Located 7Km. from Clock tower, on the right side of the Dehradun-Shahastradhara route, the Kalanga monument recalls story of the bravery of an 180 year old battle between the British and Gorkhas. Perched on a hill, 1000 feet over the banks of river Rispana, the monument represents the history of the rulers of Garhwal.
17. Mal Devta: 4 Km. from Rajpur , Mal devta is 10 Km. from Dehradun. The distance after rajpur is on foot, but the scenery is ample rewarding.
18. Dakpathar Barrage: Life giving barrages and dams has been termed as modern temples, built to harness the needs of the Yamuna Project; it is surrounded by beautiful gardens, making it a very attractive picnic spot and modern temple of worship. 45 km. from Dehradun, Dakpathar is a beautiful tourist spot in the western Doon valley, amidst the shivalik range besides the Yamuna River. Accommodation is available in aTourist Rest House, with swimming pool.
19. Ashokan Edict, Monuments (Protected) at Kalsi: The Buddha attained Nirvana in 480 B.C., the Mauryan Empire, 150 years later and lasted another 150 years. Among its great was the Samrat Ashok, who after a period of warfare, was –converted to the Buddhist faith and in a moving proclamation declared that the only conquest worth making was the conquest of self. He set about the moral elevation of his people and put a number of rock edicts over the length and breath of his kingdom. One of these is a huge boulder, 51Km. from dehradun at Kalsi. Engraved on the boulder are King Ashoka’s Decrees.
One such edict at Kalsi is made of Quartz which is 10ft long and 8ft broad. ‘Gajottam’ meaning ‘the most of excellent elephant’ is inscribed on the right side of the roch and is engraved in Brahmi script in the eastern dialect of Magadhi, the then official language. The National Archaeologial Depratment has taken the responsibility of preserving the edict having a high historical significance.
20. Jagatgram- Horse sacrifice: Sis centuries after the Buddha, in the third century A.D. king Shalivahan performed the Ashwamegh Yagya, or the horse sacrifice, making the unchallenged accession to power. Excavation at Jagatgram, near Kalsi, reveals that this was the site of the elaborate ritual.
21. Malsi Deer Park: 10Km. from dehradun, enroute Mussoorie is situated a beautifully developed tourist spot lying at the foot-hills of the Shivalik range. Malsi Deer Park is a mini-zoological park comprising of a children’s park enveloped by beautiful, natural surroundings. Along with the attractive environs the availability of refreshment makes the place an ideal sight-seeing cum picnic spot.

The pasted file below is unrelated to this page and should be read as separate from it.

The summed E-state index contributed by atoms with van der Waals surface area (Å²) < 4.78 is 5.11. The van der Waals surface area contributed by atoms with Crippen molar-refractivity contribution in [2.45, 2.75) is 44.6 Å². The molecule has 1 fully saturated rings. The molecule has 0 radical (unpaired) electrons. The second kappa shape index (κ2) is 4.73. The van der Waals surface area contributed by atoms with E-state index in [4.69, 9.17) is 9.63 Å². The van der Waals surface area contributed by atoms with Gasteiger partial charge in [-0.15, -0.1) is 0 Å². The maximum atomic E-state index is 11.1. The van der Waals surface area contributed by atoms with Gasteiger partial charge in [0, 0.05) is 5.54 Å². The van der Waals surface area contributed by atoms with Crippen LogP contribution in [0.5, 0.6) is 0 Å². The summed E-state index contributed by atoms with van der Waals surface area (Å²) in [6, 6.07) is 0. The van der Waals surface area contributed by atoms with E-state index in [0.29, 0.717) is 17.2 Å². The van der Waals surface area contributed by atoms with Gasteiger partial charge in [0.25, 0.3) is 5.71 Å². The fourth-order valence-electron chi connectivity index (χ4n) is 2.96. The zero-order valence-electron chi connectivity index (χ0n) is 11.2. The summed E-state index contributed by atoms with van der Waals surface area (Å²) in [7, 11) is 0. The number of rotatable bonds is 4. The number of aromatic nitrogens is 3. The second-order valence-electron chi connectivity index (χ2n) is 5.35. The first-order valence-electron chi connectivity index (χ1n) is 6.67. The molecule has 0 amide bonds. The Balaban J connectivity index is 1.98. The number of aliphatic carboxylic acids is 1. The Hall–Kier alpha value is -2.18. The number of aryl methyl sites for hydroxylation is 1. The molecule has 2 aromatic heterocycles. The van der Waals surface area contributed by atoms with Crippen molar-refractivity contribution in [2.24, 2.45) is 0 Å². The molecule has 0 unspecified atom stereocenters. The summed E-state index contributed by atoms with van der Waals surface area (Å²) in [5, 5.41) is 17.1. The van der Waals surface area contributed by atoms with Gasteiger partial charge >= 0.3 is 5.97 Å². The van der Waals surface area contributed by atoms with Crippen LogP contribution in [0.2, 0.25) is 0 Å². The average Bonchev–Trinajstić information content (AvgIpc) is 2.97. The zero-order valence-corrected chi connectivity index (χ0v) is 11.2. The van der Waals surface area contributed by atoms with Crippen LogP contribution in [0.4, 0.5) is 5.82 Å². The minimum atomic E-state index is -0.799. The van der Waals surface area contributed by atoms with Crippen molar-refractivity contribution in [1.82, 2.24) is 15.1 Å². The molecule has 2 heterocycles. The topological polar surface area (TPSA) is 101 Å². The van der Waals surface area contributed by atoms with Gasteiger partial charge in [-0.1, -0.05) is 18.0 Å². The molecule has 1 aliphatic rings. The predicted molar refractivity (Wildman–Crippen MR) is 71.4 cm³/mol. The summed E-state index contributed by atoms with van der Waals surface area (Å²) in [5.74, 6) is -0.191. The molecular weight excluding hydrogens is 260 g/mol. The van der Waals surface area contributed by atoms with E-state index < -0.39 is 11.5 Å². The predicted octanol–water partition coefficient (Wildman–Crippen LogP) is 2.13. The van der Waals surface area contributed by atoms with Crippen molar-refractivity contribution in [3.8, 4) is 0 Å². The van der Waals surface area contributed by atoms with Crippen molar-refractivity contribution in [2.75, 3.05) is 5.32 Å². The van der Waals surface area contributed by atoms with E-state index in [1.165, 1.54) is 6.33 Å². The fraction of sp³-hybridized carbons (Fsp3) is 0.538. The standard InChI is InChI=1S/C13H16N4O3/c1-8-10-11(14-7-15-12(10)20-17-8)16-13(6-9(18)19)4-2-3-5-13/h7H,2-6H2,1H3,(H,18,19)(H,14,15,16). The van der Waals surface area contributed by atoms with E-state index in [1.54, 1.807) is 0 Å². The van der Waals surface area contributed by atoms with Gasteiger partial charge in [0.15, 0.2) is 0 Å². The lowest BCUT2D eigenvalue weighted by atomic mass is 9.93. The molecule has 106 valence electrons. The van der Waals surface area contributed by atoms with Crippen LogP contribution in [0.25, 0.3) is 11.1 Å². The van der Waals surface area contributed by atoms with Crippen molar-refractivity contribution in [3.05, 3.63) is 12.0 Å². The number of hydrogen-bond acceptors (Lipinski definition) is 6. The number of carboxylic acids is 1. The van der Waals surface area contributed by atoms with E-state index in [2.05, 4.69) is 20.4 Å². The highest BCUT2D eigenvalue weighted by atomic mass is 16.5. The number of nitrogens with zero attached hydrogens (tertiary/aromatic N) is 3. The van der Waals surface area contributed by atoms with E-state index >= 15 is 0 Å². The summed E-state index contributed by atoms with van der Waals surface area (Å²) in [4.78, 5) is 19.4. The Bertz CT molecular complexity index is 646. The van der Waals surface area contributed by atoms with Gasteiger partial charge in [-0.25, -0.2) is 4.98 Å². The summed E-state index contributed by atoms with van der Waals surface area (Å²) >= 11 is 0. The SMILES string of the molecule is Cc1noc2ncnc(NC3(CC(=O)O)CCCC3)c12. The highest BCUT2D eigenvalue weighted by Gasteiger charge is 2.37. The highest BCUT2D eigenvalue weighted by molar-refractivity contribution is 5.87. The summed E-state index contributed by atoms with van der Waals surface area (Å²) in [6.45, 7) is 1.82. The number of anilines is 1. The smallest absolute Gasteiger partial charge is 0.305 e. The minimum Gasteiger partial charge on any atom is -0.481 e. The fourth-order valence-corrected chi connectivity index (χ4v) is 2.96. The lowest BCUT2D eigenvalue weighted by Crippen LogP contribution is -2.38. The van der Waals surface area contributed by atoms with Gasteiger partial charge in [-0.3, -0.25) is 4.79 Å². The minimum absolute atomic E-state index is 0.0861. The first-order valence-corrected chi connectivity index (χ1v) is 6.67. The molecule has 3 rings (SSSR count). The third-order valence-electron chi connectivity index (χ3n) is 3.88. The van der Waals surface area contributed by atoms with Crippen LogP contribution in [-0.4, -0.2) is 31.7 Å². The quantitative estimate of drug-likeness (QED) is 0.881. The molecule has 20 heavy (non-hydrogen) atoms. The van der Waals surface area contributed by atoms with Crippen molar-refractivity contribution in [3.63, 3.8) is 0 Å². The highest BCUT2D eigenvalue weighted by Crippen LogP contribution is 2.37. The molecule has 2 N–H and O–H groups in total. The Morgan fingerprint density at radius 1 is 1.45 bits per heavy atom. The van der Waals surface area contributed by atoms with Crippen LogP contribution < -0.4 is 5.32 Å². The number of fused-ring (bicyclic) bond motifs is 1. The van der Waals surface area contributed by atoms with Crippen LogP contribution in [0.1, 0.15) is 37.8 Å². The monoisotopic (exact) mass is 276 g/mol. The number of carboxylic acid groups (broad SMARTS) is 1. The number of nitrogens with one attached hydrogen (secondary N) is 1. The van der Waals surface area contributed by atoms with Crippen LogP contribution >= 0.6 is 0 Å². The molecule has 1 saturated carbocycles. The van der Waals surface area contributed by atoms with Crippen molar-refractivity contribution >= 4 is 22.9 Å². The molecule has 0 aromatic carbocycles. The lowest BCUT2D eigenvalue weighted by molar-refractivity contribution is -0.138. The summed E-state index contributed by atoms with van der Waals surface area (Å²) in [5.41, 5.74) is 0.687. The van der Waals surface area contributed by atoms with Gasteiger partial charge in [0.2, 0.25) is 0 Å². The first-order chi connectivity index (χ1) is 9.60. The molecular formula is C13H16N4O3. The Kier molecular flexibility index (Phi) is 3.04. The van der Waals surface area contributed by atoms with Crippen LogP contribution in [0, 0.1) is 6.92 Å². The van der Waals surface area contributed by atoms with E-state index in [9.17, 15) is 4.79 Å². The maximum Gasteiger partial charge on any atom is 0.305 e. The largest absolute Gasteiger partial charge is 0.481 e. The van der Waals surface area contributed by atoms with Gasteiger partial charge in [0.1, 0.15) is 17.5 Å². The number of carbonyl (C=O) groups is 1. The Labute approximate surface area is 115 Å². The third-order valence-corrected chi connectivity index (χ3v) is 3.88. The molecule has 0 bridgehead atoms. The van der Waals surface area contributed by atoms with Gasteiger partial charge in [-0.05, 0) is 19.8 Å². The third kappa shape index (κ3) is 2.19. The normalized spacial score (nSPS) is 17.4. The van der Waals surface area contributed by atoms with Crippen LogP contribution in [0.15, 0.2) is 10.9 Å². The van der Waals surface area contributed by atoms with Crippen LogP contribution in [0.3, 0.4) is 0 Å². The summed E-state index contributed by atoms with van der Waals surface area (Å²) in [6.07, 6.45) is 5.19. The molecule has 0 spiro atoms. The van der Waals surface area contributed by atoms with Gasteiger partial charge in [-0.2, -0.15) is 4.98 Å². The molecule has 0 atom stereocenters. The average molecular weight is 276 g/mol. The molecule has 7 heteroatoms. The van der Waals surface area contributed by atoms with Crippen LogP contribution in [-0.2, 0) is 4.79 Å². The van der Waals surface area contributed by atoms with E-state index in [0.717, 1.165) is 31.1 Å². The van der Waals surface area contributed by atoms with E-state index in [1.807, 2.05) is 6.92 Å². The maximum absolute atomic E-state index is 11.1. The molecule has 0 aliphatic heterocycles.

22. Chandrabani: Situated 7Km. from Dhradun, on the Dehradun-Delhi road is the famous temple of Chandrabani (Gautam kund). According to the mythological beliefs, this spot was inhabited by Maharishi Gautam, his wife and daughter Anjani who are widely worshipped by the people. It is believed that daughter of heaven-Ganga ha manifested herself on the spot which is now popularly known as the Gautam Kund. Every year devotees, in large members, take a dip in the holy Kund. 2Km. away from the main road, located in the midst of Shivalik hills, the place is beautiful tourist spot.
23. Sai Darbar: Situted 8Km. from the Clock tower on Rajpur road, is the Sai Darbar temple. This place holde a high cultural and spiritual value and is visited by tourists from across the country and foreigners as well.
24. Tibetan Temple: Situated on Rajpur road near Sai Darbar is a huge and colourful temple of Lord Buddha.
25. Santla Devi Temple: 15Km. from Dehradun on a steep cliff 2,803m is situated the temple of Santla Devi. To reach the shrine one passes through Garhi Cantt. and Panjabiwala villages. After atleast an hour’s journey one reaches the shrine. Santla Devi, alongwith her brother, on realizing that they would not be able to face the Mughal arm abandoned their weapons and began to pray. A light flickered and within moments they both were transformed into stone images. It is within the fort that the shrine was built and Saturday marks the tranformation of the Goddess into stone. Since then special obeisance is paid on Saturdays. The shrine is widely believed to be an important place of worship for the Hindus. The temple stands as a symbols of the faith people have in the temple and has a great cultural and religious significance.26 Wadia Institute: 5Km. uphill from the Clock Tower, on General Mahadev Singh road is situated the Wadia institute which houses a unique museum of the Uttaranchal Glaciers.
27. Assan Barrage: Assan barrage, is situated near the confluence of two perenial rivers Assan and Yamuna (though the Yamuna Canal from Dak Pathar)